February 04, 2012
Image Mission Elapsed Time (MET):
Wide Angle Camera (WAC) of the Mercury Dual Imaging System (MDIS)
7 (748 nanometers)
We have seen limb
images of Mercury many times before
, and they never fail to showcase the geological diversity (and splendor!) of the innermost planet. This time, something fills the scene with terror - Terror Rupes, to be precise, the long, cliff-like landform visible at the center of the scene. Terror Rupes is one of Mercury's most prominent lobate scarps, and was named
for HMS Terror, an eighteenth-century warship that later participated in scientific polar explorations. (For an explanation for how lobate scarps likely form, see this
previous featured image.)
This image was acquired as part of MDIS's limb imaging campaign. Once per week, MDIS captures images of Mercury's limb, with an emphasis on imaging the southern hemisphere limb. These limb images provide information about Mercury's shape and complement measurements of topography made by the Mercury Laser Altimeter (MLA) of Mercury's northern hemisphere.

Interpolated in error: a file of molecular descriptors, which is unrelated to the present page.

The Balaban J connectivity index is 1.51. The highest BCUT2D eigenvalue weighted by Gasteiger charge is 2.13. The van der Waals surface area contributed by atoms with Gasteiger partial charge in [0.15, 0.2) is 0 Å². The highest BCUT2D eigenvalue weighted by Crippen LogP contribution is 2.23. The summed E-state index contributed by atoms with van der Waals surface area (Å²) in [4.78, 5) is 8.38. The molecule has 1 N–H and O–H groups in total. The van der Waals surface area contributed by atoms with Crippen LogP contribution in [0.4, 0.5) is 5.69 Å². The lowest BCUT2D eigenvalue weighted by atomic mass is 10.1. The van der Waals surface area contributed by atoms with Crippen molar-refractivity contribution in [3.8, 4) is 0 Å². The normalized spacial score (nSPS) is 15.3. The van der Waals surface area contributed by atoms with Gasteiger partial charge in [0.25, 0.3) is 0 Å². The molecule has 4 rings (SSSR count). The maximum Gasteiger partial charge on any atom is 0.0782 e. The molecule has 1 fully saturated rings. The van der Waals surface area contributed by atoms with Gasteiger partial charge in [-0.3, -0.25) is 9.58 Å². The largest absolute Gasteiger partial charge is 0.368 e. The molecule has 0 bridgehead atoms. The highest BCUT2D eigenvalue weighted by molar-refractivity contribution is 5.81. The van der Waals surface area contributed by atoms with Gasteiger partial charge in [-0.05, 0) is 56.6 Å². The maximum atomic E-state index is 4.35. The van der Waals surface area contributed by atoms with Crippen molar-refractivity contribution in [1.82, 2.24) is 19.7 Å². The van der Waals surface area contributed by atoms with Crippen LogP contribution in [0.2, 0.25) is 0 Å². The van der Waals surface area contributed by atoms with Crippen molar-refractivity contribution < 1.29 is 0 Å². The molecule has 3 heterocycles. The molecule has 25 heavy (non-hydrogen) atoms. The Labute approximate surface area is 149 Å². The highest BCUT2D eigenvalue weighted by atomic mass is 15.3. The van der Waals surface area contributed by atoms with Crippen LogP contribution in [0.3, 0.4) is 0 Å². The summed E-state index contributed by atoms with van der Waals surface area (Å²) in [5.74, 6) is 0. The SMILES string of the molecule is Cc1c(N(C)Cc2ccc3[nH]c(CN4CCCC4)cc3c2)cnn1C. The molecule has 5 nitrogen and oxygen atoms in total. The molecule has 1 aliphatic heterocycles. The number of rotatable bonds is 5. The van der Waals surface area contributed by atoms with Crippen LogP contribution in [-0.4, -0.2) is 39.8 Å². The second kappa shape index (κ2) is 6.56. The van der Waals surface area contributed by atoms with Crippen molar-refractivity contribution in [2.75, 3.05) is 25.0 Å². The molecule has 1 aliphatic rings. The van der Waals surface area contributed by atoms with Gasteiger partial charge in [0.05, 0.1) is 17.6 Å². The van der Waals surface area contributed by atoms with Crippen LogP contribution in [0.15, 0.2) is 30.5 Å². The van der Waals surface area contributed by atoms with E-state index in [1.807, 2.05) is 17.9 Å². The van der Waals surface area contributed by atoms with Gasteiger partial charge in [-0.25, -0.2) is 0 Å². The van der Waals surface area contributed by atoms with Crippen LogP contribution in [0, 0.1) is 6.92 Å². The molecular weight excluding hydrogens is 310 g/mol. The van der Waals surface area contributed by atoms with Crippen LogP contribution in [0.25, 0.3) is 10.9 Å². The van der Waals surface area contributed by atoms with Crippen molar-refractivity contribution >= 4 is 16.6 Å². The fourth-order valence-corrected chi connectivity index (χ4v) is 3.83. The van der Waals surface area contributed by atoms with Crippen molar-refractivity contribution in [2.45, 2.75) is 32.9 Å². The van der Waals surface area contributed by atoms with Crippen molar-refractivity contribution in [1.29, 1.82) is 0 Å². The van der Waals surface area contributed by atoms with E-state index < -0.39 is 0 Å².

The MESSENGER spacecraft is the first ever to orbit the planet Mercury, and the spacecraft's seven scientific instruments and radio science investigation
are unraveling the history and evolution of the Solar System's innermost planet. During the first two years of orbital operations, MESSENGER acquired over 150,000 images and extensive other data sets. MESSENGER is capable of continuing orbital operations until early 2015.
Credit: NASA/Johns Hopkins University Applied Physics Laboratory/Carnegie Institution of Washington
For information regarding the use of MESSENGER images, see the image use policy.